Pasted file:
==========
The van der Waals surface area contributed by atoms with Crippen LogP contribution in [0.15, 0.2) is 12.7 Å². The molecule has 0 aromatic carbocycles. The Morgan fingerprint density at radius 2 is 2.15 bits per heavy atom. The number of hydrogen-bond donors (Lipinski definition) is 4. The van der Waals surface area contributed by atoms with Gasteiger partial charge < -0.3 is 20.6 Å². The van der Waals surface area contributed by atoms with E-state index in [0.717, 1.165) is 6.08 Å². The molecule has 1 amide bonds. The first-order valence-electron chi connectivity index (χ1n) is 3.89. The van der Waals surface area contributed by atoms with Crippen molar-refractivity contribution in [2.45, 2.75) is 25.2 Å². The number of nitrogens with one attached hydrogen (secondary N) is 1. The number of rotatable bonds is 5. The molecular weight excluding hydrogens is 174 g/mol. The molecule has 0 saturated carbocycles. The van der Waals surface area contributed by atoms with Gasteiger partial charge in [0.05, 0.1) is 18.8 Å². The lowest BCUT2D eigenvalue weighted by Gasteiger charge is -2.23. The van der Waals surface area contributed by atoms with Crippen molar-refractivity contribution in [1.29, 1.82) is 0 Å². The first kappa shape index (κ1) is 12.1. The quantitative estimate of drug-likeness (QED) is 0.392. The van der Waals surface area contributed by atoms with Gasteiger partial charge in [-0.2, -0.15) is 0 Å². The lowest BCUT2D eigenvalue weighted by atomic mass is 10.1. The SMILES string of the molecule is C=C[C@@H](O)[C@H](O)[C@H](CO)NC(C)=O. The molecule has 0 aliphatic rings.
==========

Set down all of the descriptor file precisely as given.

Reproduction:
The van der Waals surface area contributed by atoms with Crippen LogP contribution in [0.15, 0.2) is 12.7 Å². The molecule has 0 aromatic carbocycles. The Morgan fingerprint density at radius 2 is 2.15 bits per heavy atom. The number of hydrogen-bond donors (Lipinski definition) is 4. The van der Waals surface area contributed by atoms with Gasteiger partial charge < -0.3 is 20.6 Å². The van der Waals surface area contributed by atoms with E-state index in [0.717, 1.165) is 6.08 Å². The molecule has 1 amide bonds. The first-order valence-electron chi connectivity index (χ1n) is 3.89. The van der Waals surface area contributed by atoms with Crippen molar-refractivity contribution in [2.45, 2.75) is 25.2 Å². The number of nitrogens with one attached hydrogen (secondary N) is 1. The number of rotatable bonds is 5. The molecular weight excluding hydrogens is 174 g/mol. The molecule has 0 saturated carbocycles. The van der Waals surface area contributed by atoms with Gasteiger partial charge in [0.05, 0.1) is 18.8 Å². The lowest BCUT2D eigenvalue weighted by Gasteiger charge is -2.23. The van der Waals surface area contributed by atoms with Crippen molar-refractivity contribution in [1.29, 1.82) is 0 Å². The first kappa shape index (κ1) is 12.1. The quantitative estimate of drug-likeness (QED) is 0.392. The van der Waals surface area contributed by atoms with Gasteiger partial charge in [-0.2, -0.15) is 0 Å². The lowest BCUT2D eigenvalue weighted by atomic mass is 10.1. The SMILES string of the molecule is C=C[C@@H](O)[C@H](O)[C@H](CO)NC(C)=O. The molecule has 0 aliphatic rings.